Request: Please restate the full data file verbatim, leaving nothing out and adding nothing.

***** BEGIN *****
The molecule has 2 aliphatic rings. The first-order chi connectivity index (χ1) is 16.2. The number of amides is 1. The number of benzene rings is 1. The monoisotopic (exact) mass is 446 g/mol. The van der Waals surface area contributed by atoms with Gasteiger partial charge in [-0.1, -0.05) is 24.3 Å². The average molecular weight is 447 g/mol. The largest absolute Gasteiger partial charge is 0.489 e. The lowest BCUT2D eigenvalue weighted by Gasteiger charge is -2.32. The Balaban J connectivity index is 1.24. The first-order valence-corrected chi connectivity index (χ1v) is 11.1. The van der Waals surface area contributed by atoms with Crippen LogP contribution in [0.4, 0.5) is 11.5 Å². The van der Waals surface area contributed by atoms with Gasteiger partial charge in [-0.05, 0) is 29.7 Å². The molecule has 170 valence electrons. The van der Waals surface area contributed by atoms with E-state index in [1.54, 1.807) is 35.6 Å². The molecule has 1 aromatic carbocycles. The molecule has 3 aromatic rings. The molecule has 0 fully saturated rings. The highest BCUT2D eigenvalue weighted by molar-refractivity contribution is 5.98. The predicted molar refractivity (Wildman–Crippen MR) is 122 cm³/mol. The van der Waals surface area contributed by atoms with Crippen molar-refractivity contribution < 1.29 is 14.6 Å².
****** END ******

The molecule has 2 aliphatic rings. The first-order chi connectivity index (χ1) is 16.2. The number of amides is 1. The number of benzene rings is 1. The monoisotopic (exact) mass is 446 g/mol. The van der Waals surface area contributed by atoms with Gasteiger partial charge in [-0.1, -0.05) is 24.3 Å². The average molecular weight is 447 g/mol. The largest absolute Gasteiger partial charge is 0.489 e. The lowest BCUT2D eigenvalue weighted by Gasteiger charge is -2.32. The Balaban J connectivity index is 1.24. The first-order valence-corrected chi connectivity index (χ1v) is 11.1. The van der Waals surface area contributed by atoms with Crippen LogP contribution in [0.4, 0.5) is 11.5 Å². The van der Waals surface area contributed by atoms with Gasteiger partial charge in [-0.05, 0) is 29.7 Å². The molecule has 170 valence electrons. The van der Waals surface area contributed by atoms with E-state index in [1.54, 1.807) is 35.6 Å². The molecule has 1 aromatic carbocycles. The molecule has 3 aromatic rings. The molecule has 0 fully saturated rings. The highest BCUT2D eigenvalue weighted by molar-refractivity contribution is 5.98. The predicted molar refractivity (Wildman–Crippen MR) is 122 cm³/mol. The van der Waals surface area contributed by atoms with Crippen molar-refractivity contribution < 1.29 is 14.6 Å².